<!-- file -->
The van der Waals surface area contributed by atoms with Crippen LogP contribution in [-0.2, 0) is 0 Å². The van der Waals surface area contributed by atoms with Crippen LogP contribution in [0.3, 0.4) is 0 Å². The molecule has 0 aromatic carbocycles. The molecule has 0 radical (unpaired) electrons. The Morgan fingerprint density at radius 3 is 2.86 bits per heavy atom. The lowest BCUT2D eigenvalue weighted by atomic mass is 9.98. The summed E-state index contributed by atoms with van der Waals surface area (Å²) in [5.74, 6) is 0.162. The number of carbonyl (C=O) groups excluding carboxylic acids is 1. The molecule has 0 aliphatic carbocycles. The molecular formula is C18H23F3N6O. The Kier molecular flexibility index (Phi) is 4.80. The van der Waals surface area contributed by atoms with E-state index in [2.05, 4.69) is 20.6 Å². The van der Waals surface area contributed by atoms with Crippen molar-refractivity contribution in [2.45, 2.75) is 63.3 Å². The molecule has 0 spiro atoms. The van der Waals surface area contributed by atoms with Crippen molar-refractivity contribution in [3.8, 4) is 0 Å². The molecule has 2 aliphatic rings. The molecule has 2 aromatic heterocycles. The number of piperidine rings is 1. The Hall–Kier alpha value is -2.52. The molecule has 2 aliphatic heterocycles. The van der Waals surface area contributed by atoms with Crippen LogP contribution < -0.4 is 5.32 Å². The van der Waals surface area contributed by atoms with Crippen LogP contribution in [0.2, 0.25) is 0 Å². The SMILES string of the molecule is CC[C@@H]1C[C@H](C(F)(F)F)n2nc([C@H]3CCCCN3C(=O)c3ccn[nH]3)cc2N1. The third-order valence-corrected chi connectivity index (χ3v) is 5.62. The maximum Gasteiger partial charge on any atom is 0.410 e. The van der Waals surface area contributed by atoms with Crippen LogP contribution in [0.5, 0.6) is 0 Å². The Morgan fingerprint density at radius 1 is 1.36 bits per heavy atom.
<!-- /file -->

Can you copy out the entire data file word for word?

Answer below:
The van der Waals surface area contributed by atoms with Crippen LogP contribution in [-0.2, 0) is 0 Å². The van der Waals surface area contributed by atoms with Crippen LogP contribution in [0.3, 0.4) is 0 Å². The molecule has 0 aromatic carbocycles. The molecule has 0 radical (unpaired) electrons. The Morgan fingerprint density at radius 3 is 2.86 bits per heavy atom. The lowest BCUT2D eigenvalue weighted by atomic mass is 9.98. The summed E-state index contributed by atoms with van der Waals surface area (Å²) in [5.74, 6) is 0.162. The number of carbonyl (C=O) groups excluding carboxylic acids is 1. The molecule has 0 aliphatic carbocycles. The molecular formula is C18H23F3N6O. The Kier molecular flexibility index (Phi) is 4.80. The van der Waals surface area contributed by atoms with E-state index in [2.05, 4.69) is 20.6 Å². The van der Waals surface area contributed by atoms with Crippen molar-refractivity contribution in [2.45, 2.75) is 63.3 Å². The molecule has 0 spiro atoms. The van der Waals surface area contributed by atoms with Crippen molar-refractivity contribution in [3.8, 4) is 0 Å². The molecule has 2 aliphatic rings. The molecule has 2 aromatic heterocycles. The number of piperidine rings is 1. The Hall–Kier alpha value is -2.52. The molecule has 2 aliphatic heterocycles. The van der Waals surface area contributed by atoms with Crippen LogP contribution < -0.4 is 5.32 Å². The van der Waals surface area contributed by atoms with Crippen LogP contribution in [0.2, 0.25) is 0 Å². The SMILES string of the molecule is CC[C@@H]1C[C@H](C(F)(F)F)n2nc([C@H]3CCCCN3C(=O)c3ccn[nH]3)cc2N1. The third-order valence-corrected chi connectivity index (χ3v) is 5.62. The maximum Gasteiger partial charge on any atom is 0.410 e. The van der Waals surface area contributed by atoms with Crippen LogP contribution in [0.5, 0.6) is 0 Å². The Morgan fingerprint density at radius 1 is 1.36 bits per heavy atom.